Debbie Stevens, gave her kidney to a man on the donor list so her boss could secure a match. Was she rewarded? Promoted. Nope. This is corporate America. You can be fired even if you literally give a piece of yourself for your job.
Instead of rewarding her, the boss started pressuring her to come back to work even though she didn’t feel well and was still recovering. Once she got back, they took away her overtime, demoted her, and transferred her 50 miles from her home. She hired a lawyer to try to resolve the matter. The lawyer wrote a letter, and she was fired.
I know I’ve talked about at-will employment and being able to legally fire employees for any reason or no reason at all. Does that mean you can be fired after you donate your kidney to your boss? Not necessarily. Here are just some of the claims she might have:
Discrimination: If the employer failed to accommodate her recovery and then retaliated when she needed extended time off, she might have a claim under the Americans With Disabilities Act. Under that law, the employer must grant a reasonable accommodation, including extended leave, unless it can show an undue hardship. Retaliating against her after her return with a pay cut, demotion and transfer would also likely be a violation.
Family and Medical Leave: If she was out for 12 weeks or less, then she’s likely entitled to recover under the Family and Medical Leave Act, which requires that she be restored to the same or an equivalent position once she returns from leave. Unless there were substantial cutbacks while she was gone, they’ll have a hard time arguing the position was equivalent. Even a distant transfer without a demotion is probably not considered equivalent. If she was out 12 weeks and one day or more, she’s probably out of luck on FMLA claims.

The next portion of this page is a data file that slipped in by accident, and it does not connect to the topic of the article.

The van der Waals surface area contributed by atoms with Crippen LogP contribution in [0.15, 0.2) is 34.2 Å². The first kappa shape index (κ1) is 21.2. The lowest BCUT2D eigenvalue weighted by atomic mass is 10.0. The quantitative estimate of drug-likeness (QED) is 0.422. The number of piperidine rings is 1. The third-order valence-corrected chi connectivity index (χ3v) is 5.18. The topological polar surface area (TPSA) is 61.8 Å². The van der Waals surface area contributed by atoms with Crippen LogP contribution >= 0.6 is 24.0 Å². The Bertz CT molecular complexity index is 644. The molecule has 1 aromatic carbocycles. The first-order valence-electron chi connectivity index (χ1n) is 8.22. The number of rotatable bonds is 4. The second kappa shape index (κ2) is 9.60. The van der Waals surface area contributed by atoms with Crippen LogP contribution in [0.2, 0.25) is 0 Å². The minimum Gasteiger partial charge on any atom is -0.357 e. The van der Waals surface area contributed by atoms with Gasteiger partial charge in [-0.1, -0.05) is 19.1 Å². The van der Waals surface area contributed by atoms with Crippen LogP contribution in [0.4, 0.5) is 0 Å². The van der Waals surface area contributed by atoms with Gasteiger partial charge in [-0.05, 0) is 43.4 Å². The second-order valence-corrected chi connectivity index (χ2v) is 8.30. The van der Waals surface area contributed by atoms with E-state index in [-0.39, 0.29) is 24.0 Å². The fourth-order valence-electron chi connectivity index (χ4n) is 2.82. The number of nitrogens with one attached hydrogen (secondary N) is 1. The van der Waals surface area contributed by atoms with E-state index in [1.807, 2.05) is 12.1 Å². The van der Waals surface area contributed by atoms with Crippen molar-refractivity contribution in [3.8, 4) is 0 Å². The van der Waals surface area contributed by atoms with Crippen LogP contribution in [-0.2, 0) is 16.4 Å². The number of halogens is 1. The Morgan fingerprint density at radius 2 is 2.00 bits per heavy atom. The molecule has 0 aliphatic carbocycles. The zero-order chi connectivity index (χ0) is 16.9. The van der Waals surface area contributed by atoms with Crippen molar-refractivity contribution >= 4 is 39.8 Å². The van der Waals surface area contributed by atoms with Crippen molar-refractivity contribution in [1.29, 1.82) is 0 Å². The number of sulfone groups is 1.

Fraud: Did the boss promise continued employment or even favoritism if she gave of herself? Maybe. If that happened, she might claim fraud.
Breach of contract: If the boss offered her anything specific, such as continued employment or a promotion, in exchange for the transplant, there might be a breach of contract claim. Although contracts in exchange for body parts may well be against public policy and unenforceable.
Personally, I think the courts should allow her to repossess. But since the recipient wasn’t involved in all this, she’s probably out of luck with that. In a perfect world, the court would have the power to make the company find her a replacement kidney to make her whole.
This isn’t even the worst firing I’ve ever heard of, but it’s up there. The employer should be ashamed, but I’m sure they’ll fall back on the old canard of at-will employment.
To borrow from Joseph Welch (a victim of McCarthyism), I have to ask the employer what I hope the jury will ask: At long last, have you left no sense of decency?
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